Cameroon – Sarah Sawyer (2009)

Sarah Sawyer is a doctoral student in environmental policy, and management at UC Berkeley. Sarah spent the month of January in Cameroon where she examined human-landscape interactions and their impacts on endangered species and on the sustainability of critical ecosystems, thanks to a $1500 from Sara’s Wish Foundation.

Here are Sarah’s travel safety tips:

Cameroon is a challenging country to visit, but also exciting, beautiful, and very rewarding. It helps to speak both English and French, but you can generally get by with only English. Before leaving for Cameroon, make sure to register with the embassy to get travel updates and advisories. Also, be sure to get travel insurance, which includes evacuation insurance, before traveling. Malaria is prevalent in Cameroon, so begin taking prophylaxis before you start your trip. Be sure to leave a tentative itinerary with contact people at home, but make sure they recognize that travel in Africa is unpredictable and unstructured so your plans will frequently change. Before you leave, throw away all notions of timeliness, stress, and efficiency, and try to relax into a mental state of “whatever happens happens”. Everything takes longer than expected in Cameroon, but if you embrace and enjoy this waiting time, you’ll discover things you would have otherwise missed.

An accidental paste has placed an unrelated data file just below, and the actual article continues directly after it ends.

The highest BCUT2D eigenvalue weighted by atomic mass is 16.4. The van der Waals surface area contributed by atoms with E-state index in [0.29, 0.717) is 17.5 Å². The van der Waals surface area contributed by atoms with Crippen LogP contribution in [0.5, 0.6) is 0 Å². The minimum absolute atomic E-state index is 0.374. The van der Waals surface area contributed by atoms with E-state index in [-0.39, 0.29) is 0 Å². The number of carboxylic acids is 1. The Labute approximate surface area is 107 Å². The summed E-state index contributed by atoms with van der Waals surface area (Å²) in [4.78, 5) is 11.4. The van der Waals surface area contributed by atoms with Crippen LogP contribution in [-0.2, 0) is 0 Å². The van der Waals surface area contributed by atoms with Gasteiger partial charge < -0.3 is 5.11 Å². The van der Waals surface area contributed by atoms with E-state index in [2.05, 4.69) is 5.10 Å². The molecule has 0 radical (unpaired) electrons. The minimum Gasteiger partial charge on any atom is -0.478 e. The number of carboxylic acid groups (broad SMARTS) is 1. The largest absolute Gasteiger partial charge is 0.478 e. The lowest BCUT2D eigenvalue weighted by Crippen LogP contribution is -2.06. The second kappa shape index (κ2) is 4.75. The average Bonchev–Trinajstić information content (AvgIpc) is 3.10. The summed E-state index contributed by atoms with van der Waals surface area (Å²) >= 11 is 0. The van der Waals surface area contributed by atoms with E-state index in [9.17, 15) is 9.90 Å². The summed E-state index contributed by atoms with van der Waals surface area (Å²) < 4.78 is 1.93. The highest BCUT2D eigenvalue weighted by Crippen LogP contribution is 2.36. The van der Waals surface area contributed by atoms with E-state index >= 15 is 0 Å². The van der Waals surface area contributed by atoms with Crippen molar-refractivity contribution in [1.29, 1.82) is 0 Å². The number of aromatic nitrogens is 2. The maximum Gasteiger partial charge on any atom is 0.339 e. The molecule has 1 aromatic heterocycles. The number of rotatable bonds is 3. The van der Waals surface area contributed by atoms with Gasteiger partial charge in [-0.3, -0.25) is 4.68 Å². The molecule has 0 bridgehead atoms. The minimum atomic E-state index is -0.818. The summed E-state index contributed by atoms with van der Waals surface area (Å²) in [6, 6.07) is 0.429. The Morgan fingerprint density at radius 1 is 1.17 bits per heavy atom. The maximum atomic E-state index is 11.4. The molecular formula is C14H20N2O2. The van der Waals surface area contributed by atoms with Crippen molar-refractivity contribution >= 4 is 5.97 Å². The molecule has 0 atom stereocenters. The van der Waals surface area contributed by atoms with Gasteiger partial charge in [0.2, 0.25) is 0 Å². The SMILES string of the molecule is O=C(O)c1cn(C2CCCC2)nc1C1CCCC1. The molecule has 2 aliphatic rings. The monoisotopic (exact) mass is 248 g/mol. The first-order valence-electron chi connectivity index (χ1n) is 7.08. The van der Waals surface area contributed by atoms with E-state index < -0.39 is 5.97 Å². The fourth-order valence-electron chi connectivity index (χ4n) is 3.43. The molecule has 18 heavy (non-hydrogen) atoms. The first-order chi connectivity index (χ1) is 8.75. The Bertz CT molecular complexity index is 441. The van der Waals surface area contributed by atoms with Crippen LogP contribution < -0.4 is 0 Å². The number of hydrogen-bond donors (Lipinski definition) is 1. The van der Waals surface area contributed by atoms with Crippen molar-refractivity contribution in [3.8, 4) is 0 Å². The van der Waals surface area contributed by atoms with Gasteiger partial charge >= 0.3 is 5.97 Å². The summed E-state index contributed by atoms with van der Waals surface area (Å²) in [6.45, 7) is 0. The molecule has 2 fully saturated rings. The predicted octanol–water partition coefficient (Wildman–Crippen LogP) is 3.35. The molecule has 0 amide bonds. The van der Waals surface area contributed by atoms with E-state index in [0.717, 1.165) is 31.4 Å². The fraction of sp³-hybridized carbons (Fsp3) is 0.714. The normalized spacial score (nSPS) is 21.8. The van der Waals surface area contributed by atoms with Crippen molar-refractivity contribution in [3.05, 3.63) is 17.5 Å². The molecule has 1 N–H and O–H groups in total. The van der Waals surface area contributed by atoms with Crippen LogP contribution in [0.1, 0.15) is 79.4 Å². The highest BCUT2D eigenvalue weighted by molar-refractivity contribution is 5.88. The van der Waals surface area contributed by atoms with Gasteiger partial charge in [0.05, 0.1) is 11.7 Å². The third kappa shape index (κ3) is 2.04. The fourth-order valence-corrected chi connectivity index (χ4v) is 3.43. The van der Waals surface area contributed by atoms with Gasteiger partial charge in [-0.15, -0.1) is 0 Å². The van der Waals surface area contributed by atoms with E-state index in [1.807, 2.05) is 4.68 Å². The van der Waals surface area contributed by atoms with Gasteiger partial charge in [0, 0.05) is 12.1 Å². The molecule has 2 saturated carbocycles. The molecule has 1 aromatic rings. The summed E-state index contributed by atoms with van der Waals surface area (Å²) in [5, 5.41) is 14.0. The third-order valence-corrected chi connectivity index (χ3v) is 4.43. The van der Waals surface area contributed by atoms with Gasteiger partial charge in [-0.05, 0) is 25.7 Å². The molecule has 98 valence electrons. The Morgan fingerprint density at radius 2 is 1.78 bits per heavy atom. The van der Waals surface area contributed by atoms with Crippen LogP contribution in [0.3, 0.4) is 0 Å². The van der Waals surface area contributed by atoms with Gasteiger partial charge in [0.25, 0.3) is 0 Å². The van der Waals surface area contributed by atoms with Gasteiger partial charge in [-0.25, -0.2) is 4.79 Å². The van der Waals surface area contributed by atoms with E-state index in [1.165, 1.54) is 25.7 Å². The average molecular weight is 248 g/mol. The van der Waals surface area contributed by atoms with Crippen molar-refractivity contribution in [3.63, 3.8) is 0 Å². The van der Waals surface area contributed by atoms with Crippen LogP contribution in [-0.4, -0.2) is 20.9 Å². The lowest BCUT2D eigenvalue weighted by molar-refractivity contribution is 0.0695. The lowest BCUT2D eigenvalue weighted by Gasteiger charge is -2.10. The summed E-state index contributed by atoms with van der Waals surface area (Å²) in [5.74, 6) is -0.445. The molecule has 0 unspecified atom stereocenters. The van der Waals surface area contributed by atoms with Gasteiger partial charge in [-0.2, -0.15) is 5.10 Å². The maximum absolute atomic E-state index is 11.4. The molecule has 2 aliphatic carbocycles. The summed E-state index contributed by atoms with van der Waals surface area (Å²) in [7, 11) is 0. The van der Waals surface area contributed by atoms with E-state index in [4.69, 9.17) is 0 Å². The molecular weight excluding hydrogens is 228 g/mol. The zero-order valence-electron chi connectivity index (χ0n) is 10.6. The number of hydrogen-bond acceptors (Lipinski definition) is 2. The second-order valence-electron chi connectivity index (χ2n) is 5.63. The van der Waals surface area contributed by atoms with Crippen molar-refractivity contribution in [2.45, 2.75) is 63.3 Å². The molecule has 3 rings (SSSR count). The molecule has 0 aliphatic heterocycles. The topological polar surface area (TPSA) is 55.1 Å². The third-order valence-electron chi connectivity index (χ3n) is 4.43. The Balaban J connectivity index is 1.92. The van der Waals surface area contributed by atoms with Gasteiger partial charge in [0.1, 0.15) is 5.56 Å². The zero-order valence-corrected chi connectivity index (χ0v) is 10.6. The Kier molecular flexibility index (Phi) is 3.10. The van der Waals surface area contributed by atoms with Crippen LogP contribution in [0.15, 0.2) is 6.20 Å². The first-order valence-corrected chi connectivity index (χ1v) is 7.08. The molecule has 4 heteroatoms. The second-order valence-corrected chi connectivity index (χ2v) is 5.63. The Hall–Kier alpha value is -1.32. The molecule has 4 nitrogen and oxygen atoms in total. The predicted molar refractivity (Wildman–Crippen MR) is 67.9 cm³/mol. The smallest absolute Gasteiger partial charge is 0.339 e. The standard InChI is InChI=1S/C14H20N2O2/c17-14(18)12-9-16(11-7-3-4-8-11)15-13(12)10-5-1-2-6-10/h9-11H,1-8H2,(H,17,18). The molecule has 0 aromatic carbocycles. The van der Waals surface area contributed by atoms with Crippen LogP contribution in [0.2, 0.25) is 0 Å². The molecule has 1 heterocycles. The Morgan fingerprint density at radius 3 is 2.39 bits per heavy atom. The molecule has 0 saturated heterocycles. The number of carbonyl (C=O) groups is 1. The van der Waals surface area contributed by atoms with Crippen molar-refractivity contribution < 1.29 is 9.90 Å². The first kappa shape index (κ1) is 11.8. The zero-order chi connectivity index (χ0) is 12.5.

When visiting the Southwest province, it is best to fly into Douala International Airport. Air France is perhaps the best carrier into Douala, although Royal Air Maroc would suffice in a bind. Ethiopian Air is also a great airline, depending on where you’re coming from. Upon arrival into the airport, getting baggage can be a bit chaotic, so I recommend immediately finding one porter or security guard to be your aid. Finding one person to support you in getting your baggage will help ensure that (1) you do not get harassed by other porters asking for more money upon exit, (2) you pass through customs smoothly, and (3) you find a reliable taxi upon exit. Give your porter a nice tip at the end. Customs officers will ask for bribes, but do not give in to them if you know that you have not done anything illegal. As soon as you can, I recommend purchasing a SIM card for your cell phone. They are cheap, and you can fill them as you go. Make sure that your cell phone is a quad-band, and has been “unlocked” for use in other countries before you leave the states, and then put in a Cameroonian SIM card upon arrival. Program emergency contacts, reliable taxi driver phone numbers, and numbers of any other people you come across who are friendly and helpful. You never know when you’ll want to be back in touch with these people. From Douala, you can get to any number of cities by bus. The buses leave from bus stations, and are usually reliably late but trustworthy. I do not recommend the small bush-taxi buses, which often cram too many people, too much cargo, and drive too fast in unsafe conditions. Go for the larger buses, for which you can reserve a seat, and which tend to follow the regulations of the road more closely.